While menopause can happen in your 40s, the average age at which women stop getting their periods in the United States is 51. Still, some women may notice changes to their period as early as their late 30s.
These shifts occur as women’s ovaries begin making less estrogen and progesterone, the hormones that regulate menstruation. How these period changes manifest, however, can vary among women.
“Sometimes, periods can be shorter, longer, heavier or lighter — and often become irregular,” explains Erica Contreras, M.D., an ob-gyn at UM Community Medical Group at University of Maryland Charles Regional Medical Center. “So instead of monthly cycles, they are every two months, then three months and they space out to where they don’t return.”
Here, we take a look at how women’s periods change throughout their 40s, sharing insight from experts on some of the most common symptoms of menopause, as well as the overlooked ones.
Symptoms Of Menopause
Simply put, menopause occurs when a woman’s ovaries stop producing eggs and she no longer has periods. But no two menopausal experiences are exactly the same. Dr. Anna Cabeca, triple board-certified in gynecology and obstetrics, integrative medicine and anti-aging and regenerative medicine, explains that there’s no “one way” to go through menopause. Some women hardly experience any symptoms at all, while others may experience a combination of several bothersome symptoms.
In addition to irregular periods, some of the most common symptoms of menopause and perimenopause (which occurs three to five years prior to menopause) include the following:
- Hot flashes
- Sleep disturbances
- Weight gain
- Decreased libido
- Vaginal dryness
- Fatigue and overwhelm
- Brain fog
- Hormone imbalance
According to Cabeca, it’s also natural for women to experience a small amount of bone loss once they hit 35. The first four to eight years after menopause, however, can cause rapid bone loss, increasing the risk of osteoporosis and bone fractures. Hips, wrists and spines tend to be the most often affected, says Cabeca.
Jennifer Gattuso, D.O., a physician with University of Maryland Upper Chesapeake Women’s Care in Bel Air, Maryland, shares some lesser-known menopause symptoms, including thinning hair and skin dryness.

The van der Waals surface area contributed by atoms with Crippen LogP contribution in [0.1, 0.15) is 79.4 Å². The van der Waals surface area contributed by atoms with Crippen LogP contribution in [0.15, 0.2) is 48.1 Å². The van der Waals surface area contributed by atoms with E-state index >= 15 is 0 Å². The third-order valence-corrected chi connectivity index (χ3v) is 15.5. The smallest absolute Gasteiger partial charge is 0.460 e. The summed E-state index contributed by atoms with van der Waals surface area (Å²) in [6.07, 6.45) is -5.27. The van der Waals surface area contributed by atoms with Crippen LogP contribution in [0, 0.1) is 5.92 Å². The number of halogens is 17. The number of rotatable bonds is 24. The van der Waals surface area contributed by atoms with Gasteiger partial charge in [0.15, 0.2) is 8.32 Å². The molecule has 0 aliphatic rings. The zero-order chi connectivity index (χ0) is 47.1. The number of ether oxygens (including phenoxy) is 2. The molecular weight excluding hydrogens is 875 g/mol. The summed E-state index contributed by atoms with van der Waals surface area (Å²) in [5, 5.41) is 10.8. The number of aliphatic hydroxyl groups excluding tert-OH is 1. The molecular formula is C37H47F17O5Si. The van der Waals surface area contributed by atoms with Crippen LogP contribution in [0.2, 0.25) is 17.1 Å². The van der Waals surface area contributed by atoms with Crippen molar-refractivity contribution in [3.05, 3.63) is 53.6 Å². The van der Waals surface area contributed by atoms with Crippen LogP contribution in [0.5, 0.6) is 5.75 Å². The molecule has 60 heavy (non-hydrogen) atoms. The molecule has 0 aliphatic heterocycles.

Some other menopause symptoms, adds Contreras, include insomnia and anxiety.
Decreased estrogen during menopause can also affect women’s blood cholesterol levels, oftentimes increasing the low-density lipoprotein (LDL) cholesterol (AKA the “bad cholesterol”) and decreasing the good cholesterol levels. This can increase women’s risk for heart disease.
Tips For Handling Menopause Symptoms
If you’re unsure whether or not you’re going through menopause, you can ask your doctor for a simple blood test, says Gattuso.
Either way, she says that hormone replacement therapy, herbal supplements, exercise and proper nutrition can all help ease some of the most unpleasant menopause symptoms. Hormone therapy, in particular, can be helpful for women experiencing hot flashes, though it’s recommended that women have a conversation with their doctor about whether it’s the right option for them.
Women may also want to avoid spicy foods, alcohol and caffeine, as they can trigger hot flashes. Using a fan, drinking cold water and taking slow, deep breaths can also help ease these symptoms.
For vaginal dryness, an over-the-counter vaginal moisturizer can help keep the vagina lubricated and make sex more comfortable. Water-based vaginal lubricants before or during sex can also help.
Can You Delay Menopause?
Researchers behind a new study — which is the first of its kind — have found that a diet rich in fish and legumes may actually help delay the onset of menopause. Meanwhile, a diet that’s high in refined carbs like pasta could cause women to go through menopause earlier.
Each additional daily portion of processed carbs, specifically pasta and rice, was linked to women reaching menopause 1.5 years earlier. On the flip side, each additional portion of fish and legumes (think: beans and peas) were associated with a delay of more than three years. Researchers also concluded that higher intakes of vitamin B6 and zinc were associated with later menopause.
If you think you’re going through menopause, it’s a good idea to talk with your ob-gyn about how best to manage the symptoms.